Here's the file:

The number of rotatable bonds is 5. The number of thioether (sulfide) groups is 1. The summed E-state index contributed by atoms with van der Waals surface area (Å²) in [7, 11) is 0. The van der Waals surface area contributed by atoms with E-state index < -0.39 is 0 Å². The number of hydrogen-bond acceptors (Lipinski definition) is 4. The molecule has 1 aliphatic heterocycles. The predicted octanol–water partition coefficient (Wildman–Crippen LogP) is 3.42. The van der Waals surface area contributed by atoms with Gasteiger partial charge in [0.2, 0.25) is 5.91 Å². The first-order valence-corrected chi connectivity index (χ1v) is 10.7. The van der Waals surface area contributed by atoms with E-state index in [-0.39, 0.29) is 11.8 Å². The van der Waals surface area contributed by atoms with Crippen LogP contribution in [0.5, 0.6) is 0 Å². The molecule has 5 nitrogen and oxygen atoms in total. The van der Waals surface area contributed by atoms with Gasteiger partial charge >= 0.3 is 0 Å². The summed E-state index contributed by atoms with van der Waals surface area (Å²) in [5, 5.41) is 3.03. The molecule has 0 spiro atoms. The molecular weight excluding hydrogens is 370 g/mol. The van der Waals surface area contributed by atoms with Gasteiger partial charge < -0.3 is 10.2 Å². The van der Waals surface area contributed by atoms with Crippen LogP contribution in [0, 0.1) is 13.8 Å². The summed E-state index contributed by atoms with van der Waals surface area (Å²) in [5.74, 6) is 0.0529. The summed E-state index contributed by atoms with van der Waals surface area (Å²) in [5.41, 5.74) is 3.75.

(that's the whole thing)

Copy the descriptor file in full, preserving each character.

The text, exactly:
The number of rotatable bonds is 5. The number of thioether (sulfide) groups is 1. The summed E-state index contributed by atoms with van der Waals surface area (Å²) in [7, 11) is 0. The van der Waals surface area contributed by atoms with E-state index < -0.39 is 0 Å². The number of hydrogen-bond acceptors (Lipinski definition) is 4. The molecule has 1 aliphatic heterocycles. The predicted octanol–water partition coefficient (Wildman–Crippen LogP) is 3.42. The van der Waals surface area contributed by atoms with Gasteiger partial charge in [0.2, 0.25) is 5.91 Å². The first-order valence-corrected chi connectivity index (χ1v) is 10.7. The van der Waals surface area contributed by atoms with E-state index in [-0.39, 0.29) is 11.8 Å². The van der Waals surface area contributed by atoms with Crippen LogP contribution in [0.5, 0.6) is 0 Å². The molecule has 5 nitrogen and oxygen atoms in total. The van der Waals surface area contributed by atoms with Gasteiger partial charge >= 0.3 is 0 Å². The summed E-state index contributed by atoms with van der Waals surface area (Å²) in [5, 5.41) is 3.03. The molecule has 0 spiro atoms. The molecular weight excluding hydrogens is 370 g/mol. The van der Waals surface area contributed by atoms with Gasteiger partial charge < -0.3 is 10.2 Å². The van der Waals surface area contributed by atoms with Crippen LogP contribution in [0, 0.1) is 13.8 Å². The summed E-state index contributed by atoms with van der Waals surface area (Å²) in [5.74, 6) is 0.0529. The summed E-state index contributed by atoms with van der Waals surface area (Å²) in [5.41, 5.74) is 3.75.